Recycling and utilisation of carbon and nutrients to land – University of Copenhagen

ReUseWaste > Research > WP6 Nutrient recycling

Recycling and utilisation of carbon and nutrients to land

The aim of this work package is:

  • To improve and test land application methods of new manure treatment products and bio-fertilisers and to assess their effect on gaseous emissions
  • To assess the effect of new manure treatment products and bio-fertilisers on crop nutrient value and soil quality


The manure potential as soil amendment, crop fertiliser or environmental pollutant depends on its composition and management, as well as on soil and environmental conditions. Manure treatment and separation technologies developed (in WP4 and 5) to solve problems of the limited area for manure application in high density animal farms led to new manure streams (e.g. liquid fraction and anaerobic digestate) and solid bio-fertilisers (e.g. enriched composts).

Application methods for these new manure products have to be evaluated in terms of fertiliser value, adjusted and improved under relevant local climatic and soil conditions, in order to be considered appropriately in farmers fertiliser plans according to the crop requirements (Moral et al., 2009).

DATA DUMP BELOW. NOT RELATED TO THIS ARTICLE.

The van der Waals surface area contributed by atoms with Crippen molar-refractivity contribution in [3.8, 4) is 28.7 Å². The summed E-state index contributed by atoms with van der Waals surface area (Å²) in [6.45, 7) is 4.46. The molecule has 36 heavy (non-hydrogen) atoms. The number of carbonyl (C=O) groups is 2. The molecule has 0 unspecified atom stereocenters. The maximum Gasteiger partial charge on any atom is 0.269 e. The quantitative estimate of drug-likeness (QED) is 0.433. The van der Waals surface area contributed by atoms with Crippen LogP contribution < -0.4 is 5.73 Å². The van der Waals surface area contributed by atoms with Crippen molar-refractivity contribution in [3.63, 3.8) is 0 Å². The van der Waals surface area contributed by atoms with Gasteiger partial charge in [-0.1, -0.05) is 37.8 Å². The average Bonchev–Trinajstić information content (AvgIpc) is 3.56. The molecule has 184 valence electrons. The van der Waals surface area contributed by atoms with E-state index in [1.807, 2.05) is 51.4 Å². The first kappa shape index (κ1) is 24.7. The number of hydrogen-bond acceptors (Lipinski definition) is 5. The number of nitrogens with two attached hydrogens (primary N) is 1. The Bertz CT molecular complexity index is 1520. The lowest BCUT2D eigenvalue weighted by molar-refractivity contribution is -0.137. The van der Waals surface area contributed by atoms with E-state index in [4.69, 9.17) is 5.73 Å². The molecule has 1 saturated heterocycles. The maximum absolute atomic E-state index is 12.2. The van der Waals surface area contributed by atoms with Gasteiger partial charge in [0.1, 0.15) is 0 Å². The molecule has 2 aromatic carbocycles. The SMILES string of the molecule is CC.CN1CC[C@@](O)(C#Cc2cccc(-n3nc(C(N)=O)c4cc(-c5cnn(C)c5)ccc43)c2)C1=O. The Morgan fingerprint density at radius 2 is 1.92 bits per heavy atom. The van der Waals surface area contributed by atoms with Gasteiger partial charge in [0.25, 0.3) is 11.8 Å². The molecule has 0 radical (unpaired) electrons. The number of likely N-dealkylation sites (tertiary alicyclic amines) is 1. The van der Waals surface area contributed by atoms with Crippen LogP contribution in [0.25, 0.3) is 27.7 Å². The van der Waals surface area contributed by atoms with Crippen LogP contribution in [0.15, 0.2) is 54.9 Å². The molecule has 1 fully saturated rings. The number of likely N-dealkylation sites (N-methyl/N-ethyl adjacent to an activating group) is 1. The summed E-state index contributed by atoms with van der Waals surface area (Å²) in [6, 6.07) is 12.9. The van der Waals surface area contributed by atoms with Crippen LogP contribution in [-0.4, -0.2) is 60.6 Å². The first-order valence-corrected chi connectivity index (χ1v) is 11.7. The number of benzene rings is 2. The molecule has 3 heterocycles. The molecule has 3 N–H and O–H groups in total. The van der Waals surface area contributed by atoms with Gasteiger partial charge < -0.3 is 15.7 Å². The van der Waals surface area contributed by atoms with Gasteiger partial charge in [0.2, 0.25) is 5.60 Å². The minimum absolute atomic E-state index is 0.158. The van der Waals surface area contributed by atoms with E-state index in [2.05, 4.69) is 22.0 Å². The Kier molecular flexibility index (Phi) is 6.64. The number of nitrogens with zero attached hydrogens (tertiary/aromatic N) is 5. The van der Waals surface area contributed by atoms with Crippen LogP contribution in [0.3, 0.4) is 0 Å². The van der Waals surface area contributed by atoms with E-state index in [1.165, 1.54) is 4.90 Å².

Some slurry treatments used to decrease gaseous emissions in the animal house or storage (e.g. acidification or addition of urease and nitrification inhibitors) may lead to an increase of gaseous emissions after soil application (Fangueiro et al., 2008b; Bertora et al., 2008) or to a decrease of nutrients (N and P) availability to plants. A combined treatment of slurry by subsequent separation may impact nutrient turnover and loss after soil application of the separation products, and this has to be considered carefully (Fangueiro et al., 2007; Trindade et al., 2009).

Best agronomic practices may be developed by calibrating simulation models on experimental data (lab and field) for the new manure products or bio-fertilisers developed from these. With the calibrated simulation mo­dels new scenarios for manure nutrients and organic matter can be run (Bruun et al., 2006).

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